Once you have created an NCAA Eligibility account/profile you should periodically provide official academic transcripts from your school by uploading them to your profile. To be explicit here, I am NOT referring to your ‘reports’ but rather your ‘official academic transcripts’ which are available on request through your school’s administration service. Doing this will make the process more streamlined towards the end of the process.

The final step will be to take (and pass) the Scholastic Aptitude Test (SAT) as early as practical during year 11 or 12 (https://www.collegeboard.org/ ). You can sit the SAT as many times as you like to get your best score. Keep in mind each SAT will cost around AU$130. SATs are broken down into 2 sections; reading and writing and Math. Following this this link will provide you with important information on SAT Dates and and testing centres in Australia: https://collegereadiness.collegeboard.org/sat/register/find-test-centers.

The minimum score you will need on your SAT is based on a sliding scale. If you look at the sliding scale table above it will show that the better your GPA, the lower your SAT score can be. The lower your GPA the higher your SAT score will need to be.

You also need to be mindful that some schools will have their own GPA and SAT requirements for you to be admitted into their institution. This can be significantly in excess of the NCAA minimum requirements in some cases too.

Pictured: from one a www.highperformancehoopsnetwork.com featured athlete's SAT report. Shows breakdown of Total test score, Evidence-Based Reading and Writing and Math.

If you are not completely eligible you have some options but you obviously do create problems for yourself going down these pathways.

One option if you don't have the required GPA or 16 core subjects is to undertake some extra studies post-matriculation. You can do these courses at a prep-school in the USA, online in Australia or attend an adult college such as Marden Senior College (an adult specific High School in South Australia). You are restricted to 1 yrs worth of a single subject though if you undertake this option. Obviously this path might mean that any schools recruiting you might move on to another prospect, offering them a scholarship spot instead.

If you fit into the academic redshirt range, as indicated in the sliding scale above this will still mean a school can offer you a scholarship but you will not be be allowed to play in the team in your first year and must meet certain academic requirements in that year in order to keep your scholarship. Lat Mayen (2017 TCU Freshman) was an academic redshirt for example this season. He will still be eligible to have 4 years at TCU after this year because he has redshirted, which is the same with any athlete in this situation.

If you become one of the fortunate few who has earned offers of a US scholarship you must now decide on path of academic study. There seems to be a train of thought in Australia that US college degrees are worthless in here, but this is far from the truth. In fact, some US degrees could be held in higher regard than comparable degrees earned in Australia. Featured athlete Isaac White's (2017 Stanford Freshman) Stanford Degree for example will hold him in VERY good stead. On the flip side, there are some degrees which indeed have little use or relevance here. For instance, degrees with a focus on law in the US will be somewhat irrelevant and may not attract credentials when returning to Australia. There are many examples of degrees that will be recognised in Australia including those with a focus on IT, Science, Engineering and the Arts to name a few. Obviously this does vary from institution to institution and there are other variables too. I suggest that when deciding on a study/career path through your US scholarship that you contact Admissions sector of several Australian universities to request a ‘pre-credit assessment of your chosen degree. Also contacting your preferred industry professional association/guild/registration body will be able to offer assistance in regards to becoming professionally accredited for that industry based on your US University Degree (EG: Australian Computer Society, Australian Medical Association, South Australian Teachers Registration Board, Australian Physiotherapy Association etc). Our most important advice is to make these decisions fully informed, with your eyes open, based on facts and not heresay and non-expert opinions.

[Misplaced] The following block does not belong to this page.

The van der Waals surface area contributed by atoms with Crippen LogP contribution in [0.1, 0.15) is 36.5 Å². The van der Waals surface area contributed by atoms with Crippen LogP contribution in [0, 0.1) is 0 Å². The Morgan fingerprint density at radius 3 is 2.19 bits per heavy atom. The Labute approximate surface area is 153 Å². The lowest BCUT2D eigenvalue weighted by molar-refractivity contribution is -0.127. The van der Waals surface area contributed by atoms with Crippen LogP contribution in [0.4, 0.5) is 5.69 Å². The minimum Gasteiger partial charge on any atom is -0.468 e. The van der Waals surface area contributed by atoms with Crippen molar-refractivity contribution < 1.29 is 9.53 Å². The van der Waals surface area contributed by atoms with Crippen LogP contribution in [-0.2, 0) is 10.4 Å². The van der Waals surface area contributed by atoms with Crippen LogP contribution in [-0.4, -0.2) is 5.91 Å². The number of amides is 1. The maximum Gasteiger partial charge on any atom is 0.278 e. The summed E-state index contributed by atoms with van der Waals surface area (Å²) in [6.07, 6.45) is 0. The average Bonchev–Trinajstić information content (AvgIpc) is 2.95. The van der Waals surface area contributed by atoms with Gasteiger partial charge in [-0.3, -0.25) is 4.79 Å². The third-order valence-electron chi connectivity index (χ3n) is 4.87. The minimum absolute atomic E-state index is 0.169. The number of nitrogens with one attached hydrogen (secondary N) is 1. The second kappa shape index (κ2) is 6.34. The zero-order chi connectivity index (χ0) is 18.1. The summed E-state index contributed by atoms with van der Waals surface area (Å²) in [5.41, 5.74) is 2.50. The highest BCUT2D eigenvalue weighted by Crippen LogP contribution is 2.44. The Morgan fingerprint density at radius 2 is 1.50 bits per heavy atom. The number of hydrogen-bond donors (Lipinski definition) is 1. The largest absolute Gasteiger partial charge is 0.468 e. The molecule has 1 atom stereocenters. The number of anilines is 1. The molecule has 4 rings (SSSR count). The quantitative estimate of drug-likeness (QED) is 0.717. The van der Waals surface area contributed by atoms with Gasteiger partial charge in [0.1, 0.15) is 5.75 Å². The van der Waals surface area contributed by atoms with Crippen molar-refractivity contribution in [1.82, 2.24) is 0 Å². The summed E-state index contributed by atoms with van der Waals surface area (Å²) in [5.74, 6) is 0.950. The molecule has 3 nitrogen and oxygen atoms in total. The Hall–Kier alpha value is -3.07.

We hope that this information helps everyone understand their requirements which must be understood as early in the process as possible to prevent problems later on.

What are some of the things High Performance Hoops network does?

At High Performance Hoops Network, we assist athletes with initiating this process and mentor them through it;

We do have a package of questions that player's being recruited should ask and consider themselves.

We are experts on Australian Junior basketball and have outstanding experience and knowledge on athletes that are coming through, or have been through, our pathways.

More and more coaches than ever before are visiting South Australia and more broadly Australia. We believe that relationships matter for US coaches looking to recruit Aussie talent. Coaches visiting are in a different city and need to maximise the use of their valuable time. We assist division 1 visiting coaches with any logistics as required and will organise school or home visits as required.

What we don’t do;

We are not "advisors" to kids or parents in order to select schools, outside of quantifiable research we can provide.

We do not charge fees to athletes, their families or colleges and coaches.